Faux Tow: Edit

Photo or Faux Tow

When is a photo a faux tow? Is photo editing a false pull; drawing people to an artificial interpretation of reality? Or, is reality already blurred when we’re taking photos of toys?

I used to try to capture all I could in camera. Sure, I’d tweak and enhance what was captured, but I steered clear of opening Photoshop to add anything. If I did open Photoshop, it was to take away dust, dirt and imperfections. My reasoning for avoiding Photoshop was I didn’t want to unleash the perfectionist in me.

Crediting editing

You see I cut my digital teeth on Photoshop many years ago. I remember when Photoshop versions were numbers not letters? It was Photoshop that inspired me to further my knowledge in the digital world, which in turn guided me on my career path.

When I first discovered Photoshop I would spend hours, days even, tweaking photos, learning what could be done, experimenting, ending up with Frankenstein versions of the originals. And this is the reason I knew I shouldn’t venture down that path again with my toy photography all these years later.

Don’t get me wrong! I love heavily edited photos. Some of my favourite toy photographers do it, and do it so incredibly well. I just knew that if I ever started doing it, I’d find myself days later still working on the same photo.

I’ll tear into competitors
Pluck them like chicken feathers
Or better than ever
Incredible poetical editor
Jurassic 5 – High Fidelity

Added effects have slowly been encroaching on my originals. Well, they have once I’ve finished removing any dust, exported and posted. I’ve found myself playing around in Photoshop beyond the simple tidying up. And as I suspected, hours dwindle away as I do!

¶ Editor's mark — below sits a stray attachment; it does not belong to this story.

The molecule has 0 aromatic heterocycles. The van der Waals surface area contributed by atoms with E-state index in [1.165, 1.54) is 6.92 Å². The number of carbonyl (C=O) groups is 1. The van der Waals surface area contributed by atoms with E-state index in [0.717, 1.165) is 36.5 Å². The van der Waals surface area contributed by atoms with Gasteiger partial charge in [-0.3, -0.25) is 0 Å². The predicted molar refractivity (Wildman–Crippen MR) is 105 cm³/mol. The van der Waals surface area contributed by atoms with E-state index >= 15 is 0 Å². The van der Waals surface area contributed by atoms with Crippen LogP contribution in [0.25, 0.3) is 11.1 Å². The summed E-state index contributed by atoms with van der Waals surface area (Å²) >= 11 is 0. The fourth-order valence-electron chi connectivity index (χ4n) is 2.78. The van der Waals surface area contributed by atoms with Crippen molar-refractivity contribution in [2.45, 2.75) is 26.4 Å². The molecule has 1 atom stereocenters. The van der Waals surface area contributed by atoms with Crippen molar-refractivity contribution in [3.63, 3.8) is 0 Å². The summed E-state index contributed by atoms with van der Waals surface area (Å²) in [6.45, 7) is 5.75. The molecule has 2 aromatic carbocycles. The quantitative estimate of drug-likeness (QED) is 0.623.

Bokeh and debris and mist! Oh my!

Faux Tow editing: Photoshop Brushes
Photoshop Brushes

Over my years I’ve amassed a lot of Photoshop brushes, some I’ve downloaded, some I’ve created. Most of them have lied dormant as I’ve edited photos of toys, up until recently.

Bokeh, debris, mist, clouds, sand, smoke, rain brushes that I’d forgotten about have once again be used as they once were. But this time around, they’ve been introduced to photographs of toys.

Faux Tow editing: Original
Original
Faux Tow editing: Edit
Edit
Far too much time was spent on little details that will probably go unnoticed; the interior light, the light reflection on the open door, the lighting of the grass from the headlights, the light spilling out from the open door, added mist in the headlights…the list goes on…

All this playing around has just been that, playing around. No heavily edited photos have made their way to posting. I’m still not sure I want to open up that Pandora’s box. I know I simply don’t have the time!

Maybe my posted photos will never go beyond the tidying up and the simple enhancements. And perhaps that’s because I call myself a toy photographer and not a photo manipulator.

Or perhaps it’s because they’ll never reach the lofty heights of those photo manipulators I admire so?

– Brett

How much editing do your toy photographs go through before they go live? Do you heavily manipulate your original captures?

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Published by

brett_wilson

Just a knucklehead with a camera, a bunch of toys & some words.

8 thoughts on “Photo or Faux Tow”

  1. A lot of my images are heavily ‘shopped, composited etc. All of em. Aside from using Lightroom to do some importing magic, I start and end my processing sessionc in Photoshop.

    Mind you, I don’t really consider myself a photographer anymore – at least not with the toys. I am more of a digital artist, with photography being the way I prime my canvas.

    Or to put it another way, if I was ever to win an award for my work (and I am a long way from that ever happening, even if such a thing existed), I’d be in the “Best special effects” and not “best cinematography” category.

    To me what really matters is the final image, not how it was captured/process.